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San Jos'e, Costa Rica — Costa Rica's high literacy rate is a source of pride for its citizens. Even in troubled economic times, more than 9 out of 10 Costa Ricans are literate, a figure that tops all other Central American countries -- as well as the United States. This astonishing educational success is often explained with talk about good financing, new programs, and effective teaching. But the fact that Costa Rica has virtually no minority population may explain the success even more -- though the rapid influx of Nicaraguan refugees threatens to change that.
Manuel Antonio Hern'andez, director of curriculum development, says, ``About 92 percent of Costa Rica's 2.5 million population are literate, up 4 percent over the past eight years. In all of Latin America, only Cuba and Chile have a higher literacy rate.''
``Ticos,'' as Costa Ricans call themselves, prize their education. Walk the outskirts of San Jos'e early in the morning and you'll see flocks of cheerful, uniformed youngsters parading to class. Then return to the same schools in the evening, and you'll see young adults finishing the education they regretfully stopped before finishing.
The government has helped nurture this enthusiasm and dedication. Since 1949, when Costa Rica abolished its small Army, education has been largely funded with money that would have been for the military. Today, about one-fourth of the budget goes to education.
Mr. Hern'andez credits most of his country's success to the traditional techniques and high standards of teaching which the schools maintain and the pride that Ticos have for education and culture. Several programs have also contributed to the high standard of literacy, he says.
Recently, new schools have been built in remote rural areas and new young-adult education programs have been started for those who have not received an education. Minister of Education Eugenio Rodr'iguez founded a National Reading Center, whose main objective is to improve the reading of the population at all levels. Earlier this year the government distributed a million free textbooks to all schools with funds from the US Agency for International Development.
In 1986, Costa Rica plans to ``nuclearize'' many of the nation's almost 3,000 schools into geographical groups to share materials, methodologies, and one another.
Another significant reason for the country's high literacy rate traces its origins back before the Spanish conquistadors. In all of Latin America, Costa Rica alone was devoid of large Indian populations. As Lee Weiler, owner of Hotel Don Carlos and former director of Country Day School, expresses it, ``We can't pat ourselves on the back too much about our high literacy rate when you realize that we don't have minority populations in this country.''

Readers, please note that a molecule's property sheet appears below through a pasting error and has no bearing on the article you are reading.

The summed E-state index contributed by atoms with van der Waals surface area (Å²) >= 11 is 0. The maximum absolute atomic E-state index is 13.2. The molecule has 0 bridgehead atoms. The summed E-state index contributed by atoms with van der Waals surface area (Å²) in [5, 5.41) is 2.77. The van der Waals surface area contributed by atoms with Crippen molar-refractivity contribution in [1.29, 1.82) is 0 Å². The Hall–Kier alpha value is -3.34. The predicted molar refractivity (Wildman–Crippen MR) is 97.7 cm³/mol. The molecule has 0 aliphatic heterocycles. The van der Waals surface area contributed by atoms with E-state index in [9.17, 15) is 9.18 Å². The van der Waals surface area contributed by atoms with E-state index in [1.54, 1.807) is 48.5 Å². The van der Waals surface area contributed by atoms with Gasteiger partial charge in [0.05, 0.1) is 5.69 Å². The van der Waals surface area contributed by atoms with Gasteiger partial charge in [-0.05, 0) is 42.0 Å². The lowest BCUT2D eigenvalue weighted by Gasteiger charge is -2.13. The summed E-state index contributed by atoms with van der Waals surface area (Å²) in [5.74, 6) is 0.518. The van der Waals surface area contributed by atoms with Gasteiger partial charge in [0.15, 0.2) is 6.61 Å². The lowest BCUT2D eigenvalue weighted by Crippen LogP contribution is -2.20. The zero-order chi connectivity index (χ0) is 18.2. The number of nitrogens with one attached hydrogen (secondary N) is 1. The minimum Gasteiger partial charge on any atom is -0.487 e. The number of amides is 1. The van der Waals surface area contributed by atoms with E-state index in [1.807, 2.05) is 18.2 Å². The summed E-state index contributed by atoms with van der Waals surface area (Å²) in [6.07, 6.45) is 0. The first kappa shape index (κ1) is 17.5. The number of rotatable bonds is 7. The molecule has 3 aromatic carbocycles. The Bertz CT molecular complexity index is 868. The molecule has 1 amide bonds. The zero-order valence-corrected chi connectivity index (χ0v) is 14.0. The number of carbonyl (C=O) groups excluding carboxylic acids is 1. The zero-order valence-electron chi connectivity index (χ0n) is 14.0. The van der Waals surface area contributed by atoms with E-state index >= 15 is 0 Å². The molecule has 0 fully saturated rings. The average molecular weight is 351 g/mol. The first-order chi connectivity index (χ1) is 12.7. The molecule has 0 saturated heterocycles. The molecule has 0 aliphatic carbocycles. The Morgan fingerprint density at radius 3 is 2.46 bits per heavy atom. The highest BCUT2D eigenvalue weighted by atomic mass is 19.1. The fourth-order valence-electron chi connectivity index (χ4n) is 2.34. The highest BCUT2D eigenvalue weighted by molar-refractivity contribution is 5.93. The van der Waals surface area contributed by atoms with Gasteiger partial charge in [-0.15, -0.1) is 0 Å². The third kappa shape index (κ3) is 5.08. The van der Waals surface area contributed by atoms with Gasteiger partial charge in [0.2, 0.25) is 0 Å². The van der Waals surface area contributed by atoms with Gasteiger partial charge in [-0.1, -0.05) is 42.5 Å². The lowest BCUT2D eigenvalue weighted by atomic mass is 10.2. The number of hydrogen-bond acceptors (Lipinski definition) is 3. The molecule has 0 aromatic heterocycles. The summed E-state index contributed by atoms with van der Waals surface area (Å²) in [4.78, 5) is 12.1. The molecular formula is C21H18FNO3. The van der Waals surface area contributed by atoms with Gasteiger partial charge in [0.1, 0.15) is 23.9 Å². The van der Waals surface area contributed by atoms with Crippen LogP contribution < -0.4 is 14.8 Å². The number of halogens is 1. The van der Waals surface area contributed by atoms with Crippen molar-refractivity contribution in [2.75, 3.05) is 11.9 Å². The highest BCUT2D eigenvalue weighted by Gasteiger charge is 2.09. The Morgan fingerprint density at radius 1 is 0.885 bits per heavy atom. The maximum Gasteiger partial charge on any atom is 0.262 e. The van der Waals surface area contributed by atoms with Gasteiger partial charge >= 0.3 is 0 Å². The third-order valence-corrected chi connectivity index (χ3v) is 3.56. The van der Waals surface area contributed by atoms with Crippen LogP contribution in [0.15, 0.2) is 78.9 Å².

When the conquistadors settled Central America, they developed those areas having a large Indian population first. In countries like Guatemala and Nicaragua, however, the Europeans taught their own population and left the Indians to their own form of education, which rendered a large segment of the population illiterate.
Costa Rica, which lacked this large Indian base, was treated as a frontier area. When it was finally settled, it was inhabited by a primarily Spanish population that did not intermarry with Indians and became the working-class population. When a formal school system became necessary, the settlers were able to educate a homogeneous group with little difficulty.
The education system of Costa Rica is up against several significant problems that could lower its high literacy rate. Nicaragua's economic difficulties have caused many of its people to migrate north across the R'io San Juan into their neighbor's peaceful territories. More than 250,000 Nicaraguans are thought to be living illegally in Costa Rica, while about 20,000 are here as refugees. There has never been such a large influx into Costa Rica, even in the last days of Nicaraguan dictator Anastasio Somo za Debayle.
So Costa Rica now has a large number of Nicaraguan students as well as students from Cuba and El Salvador, especially at the primary levels.
Hern'andez says that while refugee students have problems adapting to a new educational and social environments, there have been no serious problems.
Costa Rica also has several major economic problems. It is one of the world's most indebted nations per capita ($3.6 billion overall). To ease its economic problems, Costa Rica received $198 million this year from the US, more per capita than any other nation except Israel.
Despite the economic problems, the morale of the country is very high, and it is unlikely that the large education budget will be cut.